Reconstructing Burnt Anglo-Saxon Fragments

in the Cotton Collection at the British Library

Andrew Dunning, Pontifical Institute of Mediaeval Studies

Alison Hudson, The British Library

Christina Duffy, The British Library

Abstract: The British Library conducted a Fragmentarium case study in 2017 to explore the possibilities for improving access to burnt fragments of Anglo-Saxon manuscripts from the Cotton Collection. Multispectral imaging and analysis undertaken by Dr Christina Duffy at the British Library Conservation Centre has revealed more details from the surviving fragments than are otherwise visible. The complexity of multispectral imaging presents challenges for online display and long-term storage that need to be addressed in future manuscript digitisa-tion initiatives.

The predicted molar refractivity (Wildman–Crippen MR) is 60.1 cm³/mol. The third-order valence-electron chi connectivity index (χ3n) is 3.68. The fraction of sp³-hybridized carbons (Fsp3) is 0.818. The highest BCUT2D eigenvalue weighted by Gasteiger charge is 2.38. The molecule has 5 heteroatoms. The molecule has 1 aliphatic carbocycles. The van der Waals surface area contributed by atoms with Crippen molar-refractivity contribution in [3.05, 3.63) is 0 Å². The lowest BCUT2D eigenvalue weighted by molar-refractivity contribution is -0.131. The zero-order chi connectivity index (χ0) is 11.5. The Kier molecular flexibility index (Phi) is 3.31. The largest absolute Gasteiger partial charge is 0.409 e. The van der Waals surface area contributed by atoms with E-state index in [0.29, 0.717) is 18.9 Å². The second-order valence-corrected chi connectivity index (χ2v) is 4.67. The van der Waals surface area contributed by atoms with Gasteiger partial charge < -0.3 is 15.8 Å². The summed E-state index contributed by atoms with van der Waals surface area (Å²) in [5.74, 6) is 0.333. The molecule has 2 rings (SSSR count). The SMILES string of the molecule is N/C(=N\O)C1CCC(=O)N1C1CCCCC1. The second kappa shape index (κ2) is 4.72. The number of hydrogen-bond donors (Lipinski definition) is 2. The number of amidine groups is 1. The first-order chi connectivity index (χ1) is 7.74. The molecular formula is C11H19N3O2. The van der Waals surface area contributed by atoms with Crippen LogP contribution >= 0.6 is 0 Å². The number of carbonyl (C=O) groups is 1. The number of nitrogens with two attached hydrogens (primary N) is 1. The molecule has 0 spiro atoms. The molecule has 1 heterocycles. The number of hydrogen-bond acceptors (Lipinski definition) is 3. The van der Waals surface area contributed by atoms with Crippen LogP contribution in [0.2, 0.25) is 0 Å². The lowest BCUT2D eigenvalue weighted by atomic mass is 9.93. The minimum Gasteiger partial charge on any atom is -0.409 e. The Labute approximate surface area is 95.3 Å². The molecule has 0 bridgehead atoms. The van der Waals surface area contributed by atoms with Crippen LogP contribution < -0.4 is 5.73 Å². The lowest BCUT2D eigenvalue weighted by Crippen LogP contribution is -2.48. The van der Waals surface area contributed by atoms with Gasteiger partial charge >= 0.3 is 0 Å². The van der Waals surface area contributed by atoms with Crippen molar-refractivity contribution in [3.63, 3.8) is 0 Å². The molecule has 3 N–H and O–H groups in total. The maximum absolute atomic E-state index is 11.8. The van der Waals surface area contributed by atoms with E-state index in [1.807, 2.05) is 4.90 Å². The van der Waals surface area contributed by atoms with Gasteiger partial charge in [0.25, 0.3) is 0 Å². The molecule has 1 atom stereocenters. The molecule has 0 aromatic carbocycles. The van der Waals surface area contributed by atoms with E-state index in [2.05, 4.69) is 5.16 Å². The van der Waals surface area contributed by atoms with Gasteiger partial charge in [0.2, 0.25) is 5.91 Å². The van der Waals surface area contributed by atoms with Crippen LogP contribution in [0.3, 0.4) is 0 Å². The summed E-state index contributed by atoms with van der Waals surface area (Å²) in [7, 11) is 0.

Keywords: multispectral imaging, Angl0-Saxon manuscripts, British Library

The burnt fragments of the Cotton manuscripts are among the most evoca-tive artefacts of medieval culture, both for the tragedy of their destruction and the mystery of their contents. Many of the surviving leaves remain critical to scholarship, often containing unique texts or their earliest known copies, but have not been easy to read for centuries. In many cases, their state of conserva-tion means that researchers can only consult them with curatorial permission. The creation of Fragmentarium presented an opportunity to make some of the most important surviving fragments accessible to readers in a digital form. This project digitised a selection of known Anglo-Saxon fragments using multispec-tral imaging (MSI) to create enhanced images that expose far more details than observable with the naked eye.

The Cotton collection and its conservation

The library assembled by Sir Robert Cotton (1571–1631) originally included manuscripts, state papers, printed books, coins and inscriptions. Cotton was famously in the vein of early modern antiquarians who were more collectors than historians, and happily rearranged the volumes they acquired. Although

Fragmentology I (2018), 7–37, DOI: 10.24446/4f2i